Capturing Theta

Trading Strategy to profit from Options Theta Decay


Time Decay ( also known as Theta Decay ) is the only
CONSISTENT thing in the Markets!!!

The chart above shows the Mini S&P futures contract vs. the SPY. The yellow line (known as the spread) decreases due to carrying costs. The CONSISTENT DECLINE in the value of the spread is known as Time Decay.

The chart above shows the Mini Nasdaq futures contract vs. the QQQQ. Again, we can see the CONSISTENT TIME DECAY!!!


Options have limited life spans. As an option nears its expiration date it loses time value. Understanding this loss of time value, allows us to increase the probability of seeing profits in our option trading.



The theoretical measure of how much time value is being lost is referred to as "theta." When you buy an option, it will have a negative theta because that option is losing time value each and every day.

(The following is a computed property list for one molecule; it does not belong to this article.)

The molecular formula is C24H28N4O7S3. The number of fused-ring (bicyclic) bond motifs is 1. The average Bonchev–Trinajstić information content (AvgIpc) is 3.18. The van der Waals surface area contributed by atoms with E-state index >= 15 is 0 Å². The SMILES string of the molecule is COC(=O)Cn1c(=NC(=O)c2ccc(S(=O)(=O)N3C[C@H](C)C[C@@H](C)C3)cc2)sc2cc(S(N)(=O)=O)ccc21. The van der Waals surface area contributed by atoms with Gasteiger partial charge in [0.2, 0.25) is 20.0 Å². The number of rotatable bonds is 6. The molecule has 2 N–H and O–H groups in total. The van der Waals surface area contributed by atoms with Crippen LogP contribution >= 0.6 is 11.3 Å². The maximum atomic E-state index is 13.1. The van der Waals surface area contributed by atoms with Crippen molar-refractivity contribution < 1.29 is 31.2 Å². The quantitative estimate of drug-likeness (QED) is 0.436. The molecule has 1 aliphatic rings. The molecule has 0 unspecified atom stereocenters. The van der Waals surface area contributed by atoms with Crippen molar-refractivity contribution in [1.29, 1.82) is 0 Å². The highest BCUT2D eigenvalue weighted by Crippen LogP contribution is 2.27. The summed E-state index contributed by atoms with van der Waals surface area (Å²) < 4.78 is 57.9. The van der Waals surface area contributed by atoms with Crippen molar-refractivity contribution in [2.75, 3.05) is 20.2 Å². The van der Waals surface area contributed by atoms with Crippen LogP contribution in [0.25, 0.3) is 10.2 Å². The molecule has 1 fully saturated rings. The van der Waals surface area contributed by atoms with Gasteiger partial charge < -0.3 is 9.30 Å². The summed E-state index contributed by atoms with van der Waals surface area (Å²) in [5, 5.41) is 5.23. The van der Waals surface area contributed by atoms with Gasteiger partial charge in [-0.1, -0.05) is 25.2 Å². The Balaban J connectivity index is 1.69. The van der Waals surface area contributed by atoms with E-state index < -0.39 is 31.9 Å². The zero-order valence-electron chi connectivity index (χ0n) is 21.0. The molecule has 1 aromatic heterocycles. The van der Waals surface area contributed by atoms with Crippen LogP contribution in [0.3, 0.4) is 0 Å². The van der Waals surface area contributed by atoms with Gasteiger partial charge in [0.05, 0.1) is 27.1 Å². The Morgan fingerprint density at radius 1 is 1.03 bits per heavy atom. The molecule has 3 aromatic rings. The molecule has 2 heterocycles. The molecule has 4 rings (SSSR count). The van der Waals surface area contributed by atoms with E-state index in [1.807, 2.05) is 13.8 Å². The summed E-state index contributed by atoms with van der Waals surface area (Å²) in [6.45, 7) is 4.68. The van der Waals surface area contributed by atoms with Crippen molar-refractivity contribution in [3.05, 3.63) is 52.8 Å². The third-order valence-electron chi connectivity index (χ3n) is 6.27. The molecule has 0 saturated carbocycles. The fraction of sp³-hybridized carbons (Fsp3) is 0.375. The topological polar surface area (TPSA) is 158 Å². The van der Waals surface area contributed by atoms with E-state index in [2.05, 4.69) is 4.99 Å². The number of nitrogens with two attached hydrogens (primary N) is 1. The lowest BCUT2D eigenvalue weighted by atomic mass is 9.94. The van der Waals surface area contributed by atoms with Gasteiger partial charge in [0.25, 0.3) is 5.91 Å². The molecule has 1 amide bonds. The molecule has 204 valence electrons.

Conversely, a short option position will have a positive theta. With each passing day that option is losing value to time decay. This loss of value allows you to buy-to-close your short option position at a lower cost.



Theta decay is not linear, however. An option with many months of time value will see very slight erosion due to time decay. As expiration approaches, theta decay begins to accelerate. The most pronounced time decay occurs in the last weeks prior to expiration.


Expiration is never a surprise. We always know precisely when an option is going to expire. Because expiration and time decay are certainties, a favorite strategy of many option traders is to be a net seller of option premium.

There is a 100% probability of an option losing 100% of its time value. Remember, the value of an option is composed of time value and, if the option is in-the-money, it will also carry intrinsic value. By selling an option and holding the short position to expiration, you will only lose money if that option expires in-the-money.



Click Here to learn more about our Theta Plus options trading strategy

  1. Introduction
  2. Entering a Theta Positive Position
  3. Protecting Theta
  4. Where is the Risk?
  5. Timing Your Entries
  6. When to Exit


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